To explain their desperation to commit an estimated £76 billion of public money to the Hinkley C nuclear project, writes Paul Dorfman, the Treasury and its Chancellor, George Osborne, claim there are other benefits that justify this vast expenditure. So what exactly are they? And do the claims survive critical examination?

    by: Dr Paul Dorfman is Honorary Senior Research Fellow at the Energy Institute, University College London (UCL); Joseph Rowntree Charitable Trust (JRCT) Nuclear Policy Research Fellow; Founder of the Nuclear Consulting Group (NCG)

    Security of supply
    Osborne says that we need a secure supply of nuclear baseload electricity. But Steve Holliday, CEO of National Grid, the company that operates the power transmission networks in the UK and in the northeastern US, says the idea of large nuclear power stations to be used for baseload power is outdated:
    “The world is clearly moving towards much more distributed electricity production and towards microgrids. The pace of that development is uncertain. That depends on political decisions, regulatory incentives, consumer preferences, technological developments. But the direction is” [2]


    Ramping climate change means we need to de-carbonise quickly. Osborne has reframed nuclear as a response to climate change. But Hinkley, together with its radioactive waste stores, including spent fuel, will be sited on the coast, increasingly vulnerable to sea-level rise, flooding and storm surge from climate change.
    Sorry to say that, as the UK Institute of Mechanical Engineers state: “Nuclear sites based on the coastline may need considerable investment to protect them against rising sea levels, or even abandonment or relocation in the long term.” [5]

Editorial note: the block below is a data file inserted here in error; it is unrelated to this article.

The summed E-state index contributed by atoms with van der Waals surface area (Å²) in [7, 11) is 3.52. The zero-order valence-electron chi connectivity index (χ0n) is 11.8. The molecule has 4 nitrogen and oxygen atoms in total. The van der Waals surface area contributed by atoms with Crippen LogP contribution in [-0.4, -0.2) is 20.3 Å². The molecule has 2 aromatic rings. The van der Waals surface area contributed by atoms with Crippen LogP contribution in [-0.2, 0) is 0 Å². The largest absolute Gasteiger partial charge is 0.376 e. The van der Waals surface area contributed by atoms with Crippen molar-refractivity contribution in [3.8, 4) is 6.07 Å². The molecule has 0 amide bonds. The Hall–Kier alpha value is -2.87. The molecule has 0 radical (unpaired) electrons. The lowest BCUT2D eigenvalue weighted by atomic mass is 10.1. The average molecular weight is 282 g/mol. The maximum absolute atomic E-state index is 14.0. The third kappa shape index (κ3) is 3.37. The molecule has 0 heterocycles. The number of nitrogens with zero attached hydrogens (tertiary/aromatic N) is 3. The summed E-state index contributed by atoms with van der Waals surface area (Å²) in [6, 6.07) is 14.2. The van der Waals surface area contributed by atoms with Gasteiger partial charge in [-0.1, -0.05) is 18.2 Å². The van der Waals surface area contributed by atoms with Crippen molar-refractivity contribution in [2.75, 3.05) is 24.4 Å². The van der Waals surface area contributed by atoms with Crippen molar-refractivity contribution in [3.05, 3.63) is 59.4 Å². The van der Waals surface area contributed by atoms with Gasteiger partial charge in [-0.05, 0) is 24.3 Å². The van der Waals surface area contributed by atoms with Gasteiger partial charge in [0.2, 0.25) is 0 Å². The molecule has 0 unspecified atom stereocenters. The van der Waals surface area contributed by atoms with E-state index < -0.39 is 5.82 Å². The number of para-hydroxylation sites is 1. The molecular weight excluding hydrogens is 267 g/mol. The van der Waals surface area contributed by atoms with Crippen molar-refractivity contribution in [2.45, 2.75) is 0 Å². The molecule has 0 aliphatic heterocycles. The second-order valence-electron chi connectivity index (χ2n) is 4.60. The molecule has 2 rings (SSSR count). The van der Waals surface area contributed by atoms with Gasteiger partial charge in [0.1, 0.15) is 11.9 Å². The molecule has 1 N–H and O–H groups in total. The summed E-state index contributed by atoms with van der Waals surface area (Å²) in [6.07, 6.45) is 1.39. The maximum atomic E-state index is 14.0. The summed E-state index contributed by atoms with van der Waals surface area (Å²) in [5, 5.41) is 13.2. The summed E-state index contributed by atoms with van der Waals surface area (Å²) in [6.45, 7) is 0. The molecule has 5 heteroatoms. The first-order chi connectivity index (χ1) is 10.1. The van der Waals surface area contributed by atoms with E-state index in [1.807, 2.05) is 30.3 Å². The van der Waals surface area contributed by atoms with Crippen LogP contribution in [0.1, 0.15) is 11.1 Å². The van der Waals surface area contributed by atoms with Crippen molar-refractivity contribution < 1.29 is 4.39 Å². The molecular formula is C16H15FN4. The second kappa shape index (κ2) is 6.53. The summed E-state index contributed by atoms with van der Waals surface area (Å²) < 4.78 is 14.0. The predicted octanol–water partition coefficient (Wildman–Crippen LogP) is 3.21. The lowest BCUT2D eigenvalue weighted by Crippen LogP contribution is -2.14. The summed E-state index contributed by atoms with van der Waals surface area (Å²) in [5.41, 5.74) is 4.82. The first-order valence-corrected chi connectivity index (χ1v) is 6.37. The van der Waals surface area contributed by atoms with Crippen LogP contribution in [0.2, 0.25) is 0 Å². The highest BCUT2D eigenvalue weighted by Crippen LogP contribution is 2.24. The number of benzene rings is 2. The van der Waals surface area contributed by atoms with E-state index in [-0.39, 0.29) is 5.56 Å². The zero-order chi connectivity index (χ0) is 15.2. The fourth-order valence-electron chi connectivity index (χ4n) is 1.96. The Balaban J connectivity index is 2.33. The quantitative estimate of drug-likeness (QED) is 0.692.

Osborne maintains that nuclear is low-carbon. Yet serious analysis shows that, factoring in the full nuclear life-cycle from uranium mining, through transport, fuel enrichment, plant construction and operation, decommissioning and waste management, nuclear CO2 emissions have a mean value of 66g CO2e/kWh.
    That’s significantly higher than for wind (2,8-7,4 g/kWhel), hydropower (17-22 g/kWhel), photovoltaic (19-59 g/kWhel), and energy efficiency measures (which are at least ten times more cost effective) [6].


    Affordability and price stability
    Osborne says Hinkley is good value. But it’s difficult to comprehend how Hinkley might contribute to affordability, price stability and least-cost for the UK energy consumer.
    In fact, Hinkley would be the most expensive piece of nuclear kit ever built [7], and the agreed price for its electricity must inevitably lead to significantly higher prices for the UK energy consumer [8].
    However, it does remain true that the deal would prove very profitable to French and Chinese nuclear corporations during the lengthy 35-year Contract period, including the very generous proposals for an inflation-indexed deal.
    Essentially, all this means that the Government is willing to add £19 billion to the deficit, and will impose £2 billion/year on the energy bills of hardworking families in order to support Chinese and French state owned industries provided wholesale electricity prices do not fall, in which case the imposition on bills will be even greater.


  3. CaptD says:

    One other comment: If the UK ratepayers were smart, they would immediately demand that all talks regarding Hinkley C be halted until a fair and balance study could be done to compare what Germany is doing (allowing non Utility energy generators to get paid for the energy they generate from their own wind and PV and thereby become part of the Energy generation for the Country) to what the UK Utilities want to keep doing (which is be the only seller of Energy in the UK).

    All customers deserve Energy Equality with the Utilities that serve them. Big Utilities should not be able to accept residential/small business/non-Utility Solar energy without paying the same amount they pay themselves for the Solar Energy they produce at the time that energy is put into the Grid, anything less is ripping off the non-Utility customers.

    Since many major Corporations and very soon even the Military are installing their own Energy generation, it is just a matter of time before home owners and business owners also do the same thing, especially since they can also use the electricity to recharge their vehicles, thus eliminating yet another monthly bill, while writing off the entire cost, just like Utilities have been doing forever.

    BTW: Some of the above were was posted here: